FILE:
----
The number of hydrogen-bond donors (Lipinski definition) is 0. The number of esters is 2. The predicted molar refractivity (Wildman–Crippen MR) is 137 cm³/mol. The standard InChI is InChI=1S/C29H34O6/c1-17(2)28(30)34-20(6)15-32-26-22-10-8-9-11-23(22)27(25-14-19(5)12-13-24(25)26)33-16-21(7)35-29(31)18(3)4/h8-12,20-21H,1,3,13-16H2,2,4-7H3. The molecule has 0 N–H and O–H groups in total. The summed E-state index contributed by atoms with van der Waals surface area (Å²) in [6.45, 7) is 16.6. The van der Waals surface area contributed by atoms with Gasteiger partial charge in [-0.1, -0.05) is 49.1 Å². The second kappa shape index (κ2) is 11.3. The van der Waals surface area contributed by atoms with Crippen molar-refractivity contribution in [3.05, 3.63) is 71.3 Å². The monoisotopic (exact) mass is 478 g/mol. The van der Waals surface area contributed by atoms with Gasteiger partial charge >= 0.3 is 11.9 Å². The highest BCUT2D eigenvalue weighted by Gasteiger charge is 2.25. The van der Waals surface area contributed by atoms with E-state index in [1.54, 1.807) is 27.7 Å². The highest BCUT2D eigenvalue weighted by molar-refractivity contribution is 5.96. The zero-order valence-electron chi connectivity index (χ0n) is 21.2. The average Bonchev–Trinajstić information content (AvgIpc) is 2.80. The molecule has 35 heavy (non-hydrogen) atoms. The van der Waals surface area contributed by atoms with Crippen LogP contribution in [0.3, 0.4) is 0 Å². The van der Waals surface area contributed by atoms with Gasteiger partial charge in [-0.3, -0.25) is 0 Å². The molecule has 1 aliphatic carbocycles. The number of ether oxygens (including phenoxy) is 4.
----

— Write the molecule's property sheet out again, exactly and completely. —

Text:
The number of hydrogen-bond donors (Lipinski definition) is 0. The number of esters is 2. The predicted molar refractivity (Wildman–Crippen MR) is 137 cm³/mol. The standard InChI is InChI=1S/C29H34O6/c1-17(2)28(30)34-20(6)15-32-26-22-10-8-9-11-23(22)27(25-14-19(5)12-13-24(25)26)33-16-21(7)35-29(31)18(3)4/h8-12,20-21H,1,3,13-16H2,2,4-7H3. The molecule has 0 N–H and O–H groups in total. The summed E-state index contributed by atoms with van der Waals surface area (Å²) in [6.45, 7) is 16.6. The van der Waals surface area contributed by atoms with Gasteiger partial charge in [-0.1, -0.05) is 49.1 Å². The second kappa shape index (κ2) is 11.3. The van der Waals surface area contributed by atoms with Crippen molar-refractivity contribution in [3.05, 3.63) is 71.3 Å². The monoisotopic (exact) mass is 478 g/mol. The van der Waals surface area contributed by atoms with Gasteiger partial charge >= 0.3 is 11.9 Å². The highest BCUT2D eigenvalue weighted by Gasteiger charge is 2.25. The van der Waals surface area contributed by atoms with E-state index in [1.54, 1.807) is 27.7 Å². The highest BCUT2D eigenvalue weighted by molar-refractivity contribution is 5.96. The zero-order valence-electron chi connectivity index (χ0n) is 21.2. The average Bonchev–Trinajstić information content (AvgIpc) is 2.80. The molecule has 35 heavy (non-hydrogen) atoms. The van der Waals surface area contributed by atoms with Crippen LogP contribution in [0.3, 0.4) is 0 Å². The van der Waals surface area contributed by atoms with Gasteiger partial charge in [-0.3, -0.25) is 0 Å². The molecule has 1 aliphatic carbocycles. The number of ether oxygens (including phenoxy) is 4.